This month’s WCW post is dedicated to a fictional girl who was, nonetheless, a heroine in my childhood: Violet Baudelaire.
In A Series of Unfortunate Events, Violet, as the eldest Baudelaire, feels responsible for her younger siblings. No matter where they’re sent or what kind of guardian awaits them, she does her best to protect them because she can’t stand seeing them in unhappy. Her loyalty to her family is one of her most defining characteristics
Violet is known to be a keen inventor. Over the course of the Baudelaire’s adventures, she invents many things that help them out of scrapes: a grappling hook when she was trying to rescue Sunny or noisy shoes to keep away the crabs in the Orphan Shack or a fake intercom system. She’s resourceful, using the bits and pieces around her for her inventions, like making a rope out of extension cords, curtains, and neckties.
She’s not a traditional “girly-girl” (she hates, for example, the colour pink), but she wears dresses and is never without a ribbon to pull back her hair when she’s thinking hard. So she does care about her appearance to a certain extent...she just cares about using her intelligence more.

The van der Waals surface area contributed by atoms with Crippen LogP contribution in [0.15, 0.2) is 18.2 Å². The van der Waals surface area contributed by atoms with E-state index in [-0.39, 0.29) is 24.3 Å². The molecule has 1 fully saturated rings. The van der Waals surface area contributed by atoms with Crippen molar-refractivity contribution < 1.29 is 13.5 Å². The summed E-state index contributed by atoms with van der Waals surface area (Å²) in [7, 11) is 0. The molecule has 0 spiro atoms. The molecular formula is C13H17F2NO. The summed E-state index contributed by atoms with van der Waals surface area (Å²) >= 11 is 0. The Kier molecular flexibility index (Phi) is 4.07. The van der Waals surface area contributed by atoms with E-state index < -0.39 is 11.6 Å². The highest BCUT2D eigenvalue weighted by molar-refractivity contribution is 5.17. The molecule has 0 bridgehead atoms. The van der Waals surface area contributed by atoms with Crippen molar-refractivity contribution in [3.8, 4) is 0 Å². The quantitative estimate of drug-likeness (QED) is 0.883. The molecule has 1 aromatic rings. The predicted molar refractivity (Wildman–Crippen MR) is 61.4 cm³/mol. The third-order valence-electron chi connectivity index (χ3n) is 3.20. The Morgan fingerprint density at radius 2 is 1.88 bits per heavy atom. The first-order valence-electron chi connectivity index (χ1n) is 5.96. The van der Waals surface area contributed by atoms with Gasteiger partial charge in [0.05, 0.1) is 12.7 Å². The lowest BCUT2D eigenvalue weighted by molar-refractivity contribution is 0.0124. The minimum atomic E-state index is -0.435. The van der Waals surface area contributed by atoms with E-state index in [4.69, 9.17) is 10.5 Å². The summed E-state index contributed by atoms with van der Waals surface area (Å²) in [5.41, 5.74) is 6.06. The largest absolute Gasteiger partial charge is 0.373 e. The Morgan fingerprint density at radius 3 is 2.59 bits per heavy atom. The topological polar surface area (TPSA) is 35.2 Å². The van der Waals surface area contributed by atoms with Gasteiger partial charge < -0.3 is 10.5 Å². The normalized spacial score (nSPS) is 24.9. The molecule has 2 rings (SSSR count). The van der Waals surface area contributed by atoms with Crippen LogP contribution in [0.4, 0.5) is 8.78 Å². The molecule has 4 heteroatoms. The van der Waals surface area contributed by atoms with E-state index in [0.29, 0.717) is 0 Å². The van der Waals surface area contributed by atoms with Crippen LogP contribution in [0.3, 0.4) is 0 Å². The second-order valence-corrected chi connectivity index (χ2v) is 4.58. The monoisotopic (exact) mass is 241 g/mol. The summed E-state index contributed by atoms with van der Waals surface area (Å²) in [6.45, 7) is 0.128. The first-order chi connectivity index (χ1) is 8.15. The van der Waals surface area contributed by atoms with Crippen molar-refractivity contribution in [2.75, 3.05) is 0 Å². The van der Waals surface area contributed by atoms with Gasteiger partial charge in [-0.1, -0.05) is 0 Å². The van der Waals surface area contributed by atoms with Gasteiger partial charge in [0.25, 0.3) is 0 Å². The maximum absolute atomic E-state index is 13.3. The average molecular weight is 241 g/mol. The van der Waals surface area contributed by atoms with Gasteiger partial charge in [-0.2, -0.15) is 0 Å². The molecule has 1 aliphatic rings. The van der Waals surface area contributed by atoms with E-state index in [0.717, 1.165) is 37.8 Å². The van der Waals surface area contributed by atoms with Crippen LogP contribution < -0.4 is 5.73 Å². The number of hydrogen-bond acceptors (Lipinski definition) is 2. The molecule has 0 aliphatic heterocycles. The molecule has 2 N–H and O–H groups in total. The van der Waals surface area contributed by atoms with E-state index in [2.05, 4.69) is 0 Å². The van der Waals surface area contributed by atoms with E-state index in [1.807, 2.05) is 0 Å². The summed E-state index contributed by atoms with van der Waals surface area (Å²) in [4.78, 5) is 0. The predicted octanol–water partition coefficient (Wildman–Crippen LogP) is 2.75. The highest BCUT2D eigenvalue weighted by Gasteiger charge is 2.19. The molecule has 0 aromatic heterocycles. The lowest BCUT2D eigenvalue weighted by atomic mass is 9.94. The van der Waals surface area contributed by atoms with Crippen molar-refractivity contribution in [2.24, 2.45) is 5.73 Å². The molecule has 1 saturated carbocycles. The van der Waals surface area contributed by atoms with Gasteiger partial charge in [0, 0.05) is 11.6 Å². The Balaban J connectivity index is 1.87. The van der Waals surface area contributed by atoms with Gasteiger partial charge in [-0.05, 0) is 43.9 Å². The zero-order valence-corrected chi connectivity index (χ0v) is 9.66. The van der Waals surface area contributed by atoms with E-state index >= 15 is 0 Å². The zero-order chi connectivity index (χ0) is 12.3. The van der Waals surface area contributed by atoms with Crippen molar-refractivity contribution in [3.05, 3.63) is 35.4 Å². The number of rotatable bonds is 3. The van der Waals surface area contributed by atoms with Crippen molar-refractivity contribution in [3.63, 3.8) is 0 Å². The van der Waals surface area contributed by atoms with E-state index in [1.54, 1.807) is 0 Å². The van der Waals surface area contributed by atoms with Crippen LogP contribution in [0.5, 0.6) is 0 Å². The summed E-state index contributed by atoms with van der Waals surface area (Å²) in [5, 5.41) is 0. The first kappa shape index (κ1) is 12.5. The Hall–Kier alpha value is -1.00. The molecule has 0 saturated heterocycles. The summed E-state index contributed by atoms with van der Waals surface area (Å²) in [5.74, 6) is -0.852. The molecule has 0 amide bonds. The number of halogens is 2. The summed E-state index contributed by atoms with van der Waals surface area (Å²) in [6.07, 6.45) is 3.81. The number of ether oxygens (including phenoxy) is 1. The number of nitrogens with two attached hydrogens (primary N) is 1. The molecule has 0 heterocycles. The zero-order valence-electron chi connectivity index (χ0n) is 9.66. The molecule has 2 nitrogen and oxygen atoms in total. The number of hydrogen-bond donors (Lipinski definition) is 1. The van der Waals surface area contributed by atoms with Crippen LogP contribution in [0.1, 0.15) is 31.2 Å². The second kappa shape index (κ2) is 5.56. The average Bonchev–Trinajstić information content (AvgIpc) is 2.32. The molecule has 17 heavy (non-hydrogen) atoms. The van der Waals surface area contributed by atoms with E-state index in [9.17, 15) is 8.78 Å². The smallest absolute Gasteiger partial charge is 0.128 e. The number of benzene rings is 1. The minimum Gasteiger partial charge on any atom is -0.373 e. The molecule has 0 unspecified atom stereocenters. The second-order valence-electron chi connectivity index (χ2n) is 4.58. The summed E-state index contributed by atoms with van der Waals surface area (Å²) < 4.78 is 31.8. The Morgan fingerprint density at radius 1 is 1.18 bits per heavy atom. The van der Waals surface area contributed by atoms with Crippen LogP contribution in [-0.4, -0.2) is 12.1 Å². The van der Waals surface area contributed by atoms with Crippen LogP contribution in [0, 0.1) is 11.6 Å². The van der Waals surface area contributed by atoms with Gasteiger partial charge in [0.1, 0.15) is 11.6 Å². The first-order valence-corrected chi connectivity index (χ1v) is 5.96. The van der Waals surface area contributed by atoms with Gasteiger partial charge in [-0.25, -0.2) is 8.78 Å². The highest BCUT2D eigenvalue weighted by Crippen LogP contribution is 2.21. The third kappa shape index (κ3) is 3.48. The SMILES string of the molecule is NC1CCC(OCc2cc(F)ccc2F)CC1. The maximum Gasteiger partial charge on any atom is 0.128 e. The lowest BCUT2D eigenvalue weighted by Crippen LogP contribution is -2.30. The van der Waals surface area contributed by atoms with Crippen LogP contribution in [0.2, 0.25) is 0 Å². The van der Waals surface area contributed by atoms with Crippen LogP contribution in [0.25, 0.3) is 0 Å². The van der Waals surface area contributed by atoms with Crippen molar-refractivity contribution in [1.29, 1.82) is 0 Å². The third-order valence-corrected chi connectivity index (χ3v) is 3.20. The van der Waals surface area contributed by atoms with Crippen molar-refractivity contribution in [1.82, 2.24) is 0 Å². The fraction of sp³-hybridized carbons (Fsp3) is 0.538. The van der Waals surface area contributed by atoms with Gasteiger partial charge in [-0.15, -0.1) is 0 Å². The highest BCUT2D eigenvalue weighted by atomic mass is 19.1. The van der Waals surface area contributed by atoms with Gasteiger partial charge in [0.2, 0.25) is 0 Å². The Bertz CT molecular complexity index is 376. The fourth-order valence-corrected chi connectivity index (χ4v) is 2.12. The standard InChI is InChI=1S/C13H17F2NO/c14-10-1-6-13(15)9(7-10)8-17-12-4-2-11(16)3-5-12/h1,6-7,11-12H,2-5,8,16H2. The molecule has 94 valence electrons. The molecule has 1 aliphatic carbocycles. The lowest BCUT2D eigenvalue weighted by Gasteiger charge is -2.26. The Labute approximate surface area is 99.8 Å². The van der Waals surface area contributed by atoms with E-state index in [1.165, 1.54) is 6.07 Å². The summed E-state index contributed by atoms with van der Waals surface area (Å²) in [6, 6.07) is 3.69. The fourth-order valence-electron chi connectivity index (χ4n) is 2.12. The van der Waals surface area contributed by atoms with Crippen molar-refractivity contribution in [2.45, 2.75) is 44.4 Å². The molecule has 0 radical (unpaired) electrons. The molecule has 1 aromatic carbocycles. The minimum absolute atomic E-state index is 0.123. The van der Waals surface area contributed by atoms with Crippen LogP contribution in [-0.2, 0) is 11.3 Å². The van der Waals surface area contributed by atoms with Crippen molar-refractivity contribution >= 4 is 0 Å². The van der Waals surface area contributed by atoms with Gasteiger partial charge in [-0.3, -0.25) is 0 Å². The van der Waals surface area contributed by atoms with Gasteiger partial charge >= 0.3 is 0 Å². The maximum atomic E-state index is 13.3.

Violet is also strong in the face of adversity, a word which here means “Count Olaf”. She all but marries the man, in an attempt to save Sunny’s life, but she’s also physically capable of a great many things: there are multiple times where she climbs up or down challenging spaces (a mountain and an elevator shaft, respectively). She’s also brave and, though not as book-smart as her brother, she’s clever. If you need a STEM role model in children’s lit, Violet is your girl.